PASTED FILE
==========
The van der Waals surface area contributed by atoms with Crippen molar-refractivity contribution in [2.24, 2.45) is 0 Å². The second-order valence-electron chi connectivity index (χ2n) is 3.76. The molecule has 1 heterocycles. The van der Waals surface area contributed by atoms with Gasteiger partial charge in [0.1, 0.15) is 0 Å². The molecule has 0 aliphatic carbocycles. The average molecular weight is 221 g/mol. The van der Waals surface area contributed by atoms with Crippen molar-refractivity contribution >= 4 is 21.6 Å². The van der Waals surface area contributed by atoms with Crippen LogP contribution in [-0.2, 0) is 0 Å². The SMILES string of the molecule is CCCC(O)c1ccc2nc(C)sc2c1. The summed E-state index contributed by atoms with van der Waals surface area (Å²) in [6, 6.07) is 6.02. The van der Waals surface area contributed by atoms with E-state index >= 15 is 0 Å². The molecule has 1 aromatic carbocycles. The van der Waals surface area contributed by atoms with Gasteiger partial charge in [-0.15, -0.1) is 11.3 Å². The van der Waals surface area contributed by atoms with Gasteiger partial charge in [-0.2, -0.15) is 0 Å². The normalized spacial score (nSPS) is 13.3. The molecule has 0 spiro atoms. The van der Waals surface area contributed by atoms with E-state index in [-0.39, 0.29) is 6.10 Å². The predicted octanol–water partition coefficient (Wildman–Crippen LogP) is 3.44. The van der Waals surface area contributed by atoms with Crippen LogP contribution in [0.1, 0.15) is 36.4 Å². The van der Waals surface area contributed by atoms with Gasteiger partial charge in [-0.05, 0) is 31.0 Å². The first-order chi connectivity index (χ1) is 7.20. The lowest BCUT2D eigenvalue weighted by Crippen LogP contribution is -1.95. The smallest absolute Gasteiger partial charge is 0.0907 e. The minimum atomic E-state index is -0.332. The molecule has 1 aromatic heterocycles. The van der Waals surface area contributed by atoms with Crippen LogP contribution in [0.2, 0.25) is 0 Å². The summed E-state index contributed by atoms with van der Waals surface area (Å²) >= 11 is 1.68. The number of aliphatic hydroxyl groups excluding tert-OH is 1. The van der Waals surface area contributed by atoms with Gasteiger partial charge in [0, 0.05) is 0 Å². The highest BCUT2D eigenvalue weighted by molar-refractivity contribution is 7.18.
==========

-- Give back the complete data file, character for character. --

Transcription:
The van der Waals surface area contributed by atoms with Crippen molar-refractivity contribution in [2.24, 2.45) is 0 Å². The second-order valence-electron chi connectivity index (χ2n) is 3.76. The molecule has 1 heterocycles. The van der Waals surface area contributed by atoms with Gasteiger partial charge in [0.1, 0.15) is 0 Å². The molecule has 0 aliphatic carbocycles. The average molecular weight is 221 g/mol. The van der Waals surface area contributed by atoms with Crippen molar-refractivity contribution >= 4 is 21.6 Å². The van der Waals surface area contributed by atoms with Crippen LogP contribution in [-0.2, 0) is 0 Å². The SMILES string of the molecule is CCCC(O)c1ccc2nc(C)sc2c1. The summed E-state index contributed by atoms with van der Waals surface area (Å²) in [6, 6.07) is 6.02. The van der Waals surface area contributed by atoms with E-state index >= 15 is 0 Å². The molecule has 1 aromatic carbocycles. The van der Waals surface area contributed by atoms with Gasteiger partial charge in [-0.15, -0.1) is 11.3 Å². The van der Waals surface area contributed by atoms with Gasteiger partial charge in [-0.2, -0.15) is 0 Å². The normalized spacial score (nSPS) is 13.3. The molecule has 0 spiro atoms. The van der Waals surface area contributed by atoms with E-state index in [-0.39, 0.29) is 6.10 Å². The predicted octanol–water partition coefficient (Wildman–Crippen LogP) is 3.44. The van der Waals surface area contributed by atoms with Crippen LogP contribution in [0.1, 0.15) is 36.4 Å². The van der Waals surface area contributed by atoms with Gasteiger partial charge in [-0.05, 0) is 31.0 Å². The first-order chi connectivity index (χ1) is 7.20. The lowest BCUT2D eigenvalue weighted by Crippen LogP contribution is -1.95. The smallest absolute Gasteiger partial charge is 0.0907 e. The minimum atomic E-state index is -0.332. The molecule has 1 aromatic heterocycles. The van der Waals surface area contributed by atoms with Crippen LogP contribution in [0.2, 0.25) is 0 Å². The summed E-state index contributed by atoms with van der Waals surface area (Å²) >= 11 is 1.68. The number of aliphatic hydroxyl groups excluding tert-OH is 1. The van der Waals surface area contributed by atoms with Gasteiger partial charge in [0, 0.05) is 0 Å². The highest BCUT2D eigenvalue weighted by molar-refractivity contribution is 7.18.